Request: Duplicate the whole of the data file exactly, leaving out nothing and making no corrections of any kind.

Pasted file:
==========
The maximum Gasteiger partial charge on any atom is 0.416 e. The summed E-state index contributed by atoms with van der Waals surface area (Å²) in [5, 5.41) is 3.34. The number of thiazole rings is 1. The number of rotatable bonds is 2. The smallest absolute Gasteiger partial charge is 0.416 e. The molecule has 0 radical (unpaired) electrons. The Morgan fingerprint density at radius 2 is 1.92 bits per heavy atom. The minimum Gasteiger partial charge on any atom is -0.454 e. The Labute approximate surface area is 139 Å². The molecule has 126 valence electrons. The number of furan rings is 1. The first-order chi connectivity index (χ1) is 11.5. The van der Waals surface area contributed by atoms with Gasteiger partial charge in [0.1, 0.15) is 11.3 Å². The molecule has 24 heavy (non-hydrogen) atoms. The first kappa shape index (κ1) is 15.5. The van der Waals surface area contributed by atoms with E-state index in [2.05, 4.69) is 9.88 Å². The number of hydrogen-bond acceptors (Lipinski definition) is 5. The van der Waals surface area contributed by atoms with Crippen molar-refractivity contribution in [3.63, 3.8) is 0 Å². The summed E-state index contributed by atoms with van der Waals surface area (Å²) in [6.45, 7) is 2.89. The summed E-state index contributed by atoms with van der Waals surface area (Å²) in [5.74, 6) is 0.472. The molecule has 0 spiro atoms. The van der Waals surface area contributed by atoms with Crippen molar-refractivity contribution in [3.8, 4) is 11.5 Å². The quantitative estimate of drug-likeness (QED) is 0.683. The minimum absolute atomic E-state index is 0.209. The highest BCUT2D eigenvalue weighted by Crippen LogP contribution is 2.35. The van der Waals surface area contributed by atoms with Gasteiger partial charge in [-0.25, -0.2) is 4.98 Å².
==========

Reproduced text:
The maximum Gasteiger partial charge on any atom is 0.416 e. The summed E-state index contributed by atoms with van der Waals surface area (Å²) in [5, 5.41) is 3.34. The number of thiazole rings is 1. The number of rotatable bonds is 2. The smallest absolute Gasteiger partial charge is 0.416 e. The molecule has 0 radical (unpaired) electrons. The Morgan fingerprint density at radius 2 is 1.92 bits per heavy atom. The minimum Gasteiger partial charge on any atom is -0.454 e. The Labute approximate surface area is 139 Å². The molecule has 126 valence electrons. The number of furan rings is 1. The first-order chi connectivity index (χ1) is 11.5. The van der Waals surface area contributed by atoms with Gasteiger partial charge in [0.1, 0.15) is 11.3 Å². The molecule has 24 heavy (non-hydrogen) atoms. The first kappa shape index (κ1) is 15.5. The van der Waals surface area contributed by atoms with E-state index in [2.05, 4.69) is 9.88 Å². The number of hydrogen-bond acceptors (Lipinski definition) is 5. The van der Waals surface area contributed by atoms with Crippen molar-refractivity contribution in [3.63, 3.8) is 0 Å². The summed E-state index contributed by atoms with van der Waals surface area (Å²) in [6.45, 7) is 2.89. The summed E-state index contributed by atoms with van der Waals surface area (Å²) in [5.74, 6) is 0.472. The molecule has 0 spiro atoms. The van der Waals surface area contributed by atoms with Crippen molar-refractivity contribution in [3.8, 4) is 11.5 Å². The quantitative estimate of drug-likeness (QED) is 0.683. The minimum absolute atomic E-state index is 0.209. The highest BCUT2D eigenvalue weighted by Crippen LogP contribution is 2.35. The van der Waals surface area contributed by atoms with Gasteiger partial charge in [-0.25, -0.2) is 4.98 Å².